The Modern Library is proud to include Virginia Woolf's first novel, The Voyage Out--together with a new Introduction by Pulitzer Prize-winning novelist Michael Cunningham. Published to acclaim in England in 1915 and in America five years later, The Voyage Out marks Woolf's beginning as one of the twentieth century's most brilliant and prolific writers.
Less formally experimental than her later novels, The Voyage Out none-theless clearly lays bare the poetic style and innovative technique--with its multiple figures of consciousness, its detailed portraits of characters' inner lives, and its constant shifting between the quotidian and the profound--that are the signature of Woolf's fiction.
Rachel Vinrace, Woolf's first heroine, is a motherless young woman who, at twenty-four, embarks on a sea voyage with a party of other English folk to South America. Guileless, and with only a smattering of education, Rachel is taken under the wing of her aunt Helen, who desires to teach Rachel "how to live."Arriving in Santa Marina, a village on the South American coast, Rachel and Helen are introduced to a group of English expatriates. Among them is the young, sensitive Terence Hewet, an aspiring writer, with whom Rachel falls in love. But theirs is ultimately a tale of doomed love, set against a chorus of other stories and other points of view, as the narrative shifts focus between its central and peripheral characters. E. M. Forster praised The Voyage Out as "a book which attains unity as surely as "Wuthering Heights," though by a different path."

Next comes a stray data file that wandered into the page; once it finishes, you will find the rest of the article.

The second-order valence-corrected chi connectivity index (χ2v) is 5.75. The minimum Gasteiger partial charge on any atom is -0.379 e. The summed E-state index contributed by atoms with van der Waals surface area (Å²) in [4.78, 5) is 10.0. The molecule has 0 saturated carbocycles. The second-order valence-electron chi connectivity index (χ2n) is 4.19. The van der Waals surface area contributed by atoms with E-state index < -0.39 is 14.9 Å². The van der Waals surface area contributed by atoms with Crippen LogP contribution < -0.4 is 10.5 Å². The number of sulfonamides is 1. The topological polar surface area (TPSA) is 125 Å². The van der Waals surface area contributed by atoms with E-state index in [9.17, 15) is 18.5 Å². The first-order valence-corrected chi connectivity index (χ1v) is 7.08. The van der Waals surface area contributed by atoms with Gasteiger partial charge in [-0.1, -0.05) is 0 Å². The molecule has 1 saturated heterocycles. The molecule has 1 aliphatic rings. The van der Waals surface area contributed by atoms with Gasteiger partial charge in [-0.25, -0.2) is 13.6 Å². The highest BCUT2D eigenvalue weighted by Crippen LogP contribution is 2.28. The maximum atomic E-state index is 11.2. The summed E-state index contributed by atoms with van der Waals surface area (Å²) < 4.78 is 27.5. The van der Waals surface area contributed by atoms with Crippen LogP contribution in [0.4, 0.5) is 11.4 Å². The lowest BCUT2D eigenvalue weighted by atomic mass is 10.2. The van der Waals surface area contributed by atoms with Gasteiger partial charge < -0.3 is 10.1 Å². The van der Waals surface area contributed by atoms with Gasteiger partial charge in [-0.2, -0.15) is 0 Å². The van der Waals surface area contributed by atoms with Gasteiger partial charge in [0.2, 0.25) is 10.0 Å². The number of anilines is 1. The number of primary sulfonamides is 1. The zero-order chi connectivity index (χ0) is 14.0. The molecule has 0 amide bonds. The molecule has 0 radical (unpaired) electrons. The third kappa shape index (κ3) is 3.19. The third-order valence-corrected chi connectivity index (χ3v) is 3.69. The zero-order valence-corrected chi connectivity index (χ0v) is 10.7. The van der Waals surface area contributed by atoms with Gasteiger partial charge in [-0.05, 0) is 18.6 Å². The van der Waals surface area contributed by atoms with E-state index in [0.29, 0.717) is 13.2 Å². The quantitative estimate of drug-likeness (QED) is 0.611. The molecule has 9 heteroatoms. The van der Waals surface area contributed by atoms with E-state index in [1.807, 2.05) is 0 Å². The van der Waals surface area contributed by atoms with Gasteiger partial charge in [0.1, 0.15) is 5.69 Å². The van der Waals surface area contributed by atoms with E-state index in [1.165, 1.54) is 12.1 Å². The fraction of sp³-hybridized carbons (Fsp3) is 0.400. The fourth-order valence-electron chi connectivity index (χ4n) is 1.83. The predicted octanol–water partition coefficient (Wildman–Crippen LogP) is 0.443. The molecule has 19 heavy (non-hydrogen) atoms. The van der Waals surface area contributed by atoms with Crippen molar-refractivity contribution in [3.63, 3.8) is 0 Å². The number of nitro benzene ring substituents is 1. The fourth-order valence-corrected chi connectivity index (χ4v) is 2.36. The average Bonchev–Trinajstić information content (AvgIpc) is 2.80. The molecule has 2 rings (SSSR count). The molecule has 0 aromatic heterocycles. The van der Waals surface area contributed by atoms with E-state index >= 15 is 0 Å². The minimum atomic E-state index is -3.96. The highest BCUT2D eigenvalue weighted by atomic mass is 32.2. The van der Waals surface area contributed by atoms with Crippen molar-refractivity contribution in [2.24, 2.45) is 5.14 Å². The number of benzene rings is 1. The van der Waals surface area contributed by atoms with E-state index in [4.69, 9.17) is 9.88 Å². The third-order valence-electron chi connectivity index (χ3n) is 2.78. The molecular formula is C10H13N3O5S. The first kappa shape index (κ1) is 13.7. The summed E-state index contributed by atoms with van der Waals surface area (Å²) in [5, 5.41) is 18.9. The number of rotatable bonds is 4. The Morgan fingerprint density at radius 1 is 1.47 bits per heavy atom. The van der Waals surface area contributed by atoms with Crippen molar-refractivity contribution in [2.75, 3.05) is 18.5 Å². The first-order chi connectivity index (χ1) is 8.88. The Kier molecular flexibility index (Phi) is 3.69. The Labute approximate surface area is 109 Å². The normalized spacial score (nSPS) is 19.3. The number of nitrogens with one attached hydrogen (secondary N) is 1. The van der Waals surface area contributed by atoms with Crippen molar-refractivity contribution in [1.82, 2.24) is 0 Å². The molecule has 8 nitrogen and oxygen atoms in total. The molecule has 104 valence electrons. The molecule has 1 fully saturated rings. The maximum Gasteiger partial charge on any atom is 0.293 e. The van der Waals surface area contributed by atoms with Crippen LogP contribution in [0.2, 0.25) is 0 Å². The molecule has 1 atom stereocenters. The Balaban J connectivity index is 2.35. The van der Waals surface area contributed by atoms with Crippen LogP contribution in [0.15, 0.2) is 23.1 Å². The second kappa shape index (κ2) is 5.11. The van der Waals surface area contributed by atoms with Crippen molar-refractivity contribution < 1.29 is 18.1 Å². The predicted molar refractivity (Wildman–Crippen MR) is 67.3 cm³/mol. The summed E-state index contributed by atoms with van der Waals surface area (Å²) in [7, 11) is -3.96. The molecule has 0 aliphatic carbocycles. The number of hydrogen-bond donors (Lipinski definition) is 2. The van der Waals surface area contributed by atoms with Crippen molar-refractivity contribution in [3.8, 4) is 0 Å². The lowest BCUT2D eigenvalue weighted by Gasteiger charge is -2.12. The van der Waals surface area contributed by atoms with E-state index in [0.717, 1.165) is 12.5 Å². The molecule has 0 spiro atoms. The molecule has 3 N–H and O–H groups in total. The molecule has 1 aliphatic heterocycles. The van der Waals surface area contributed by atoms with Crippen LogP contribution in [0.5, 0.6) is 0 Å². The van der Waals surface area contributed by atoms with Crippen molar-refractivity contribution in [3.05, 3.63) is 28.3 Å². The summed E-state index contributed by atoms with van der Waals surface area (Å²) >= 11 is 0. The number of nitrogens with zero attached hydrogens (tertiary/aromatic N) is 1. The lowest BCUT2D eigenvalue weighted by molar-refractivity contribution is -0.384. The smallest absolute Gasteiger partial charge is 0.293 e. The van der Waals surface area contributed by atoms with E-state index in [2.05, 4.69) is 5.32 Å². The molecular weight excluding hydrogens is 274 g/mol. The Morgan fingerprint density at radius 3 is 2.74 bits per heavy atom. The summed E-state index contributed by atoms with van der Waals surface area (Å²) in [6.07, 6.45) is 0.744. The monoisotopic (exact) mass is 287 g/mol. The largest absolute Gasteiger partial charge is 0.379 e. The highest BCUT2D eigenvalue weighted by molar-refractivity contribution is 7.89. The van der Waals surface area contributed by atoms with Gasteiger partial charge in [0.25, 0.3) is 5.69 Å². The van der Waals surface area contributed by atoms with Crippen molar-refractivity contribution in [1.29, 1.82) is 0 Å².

This edition includes a new Introduction by Michael Cunningham, bestselling author of "The Hours." Cunningham at once unfolds an engaging short essay of Woolf's early life and career, an insightful exploration of the themes to which Woolf returns again and again in her fiction, and a spirited defense of the relevance and lasting importance of her art. Katherine Anne Porter wrote of Woolf: "The world of arts was her native territory; she ranged freely under her own sky, speaking her mother tongue fearlessly.
About the Author
Virginia Woolf (January 25, 1882 - March 28, 1941) was an English novelist and essayist regarded as one of the foremost modernist literary fig-ures of the twentieth century. During the interwar period, Woolf was a signifi-cant figure in London literary society and a member of the Bloomsbury Group. Her most famous works include the novels Mrs Dalloway (1925), To the Lighthouse (1927), and Orlando (1928), and the book-length essay A Room of One's Own (1929) with its famous dictum, "a woman must have money and a room of her own if she is to write fiction." Other Books of V. Woolf: To the Lighthouse (1927) Mrs Dalloway (1925) A Haunted House (1921) Orlando (1928) Mrs Dalloway in Bond Street (1923) Between the Acts (1941) The Duchess and the Jeweller (1938) The New Dress (1927) The Mark on the Wall (1917) The Years (1937)
Michael Cunningham was raised in Los Angeles and lives in New York City. He is the author of the novels "A Home at the End of the World" (Picador) and "Flesh and Blood," His work has appeared in "The New Yorker" and "Best American Short Stories," and he is the recipient of a Whiting Writer's Award. "The Hours" was a "New York Times" Bestseller, and was chosen as a Best Book of 1998 by" The New York Times," "Los Angeles Times," and "Publishers Weekly,"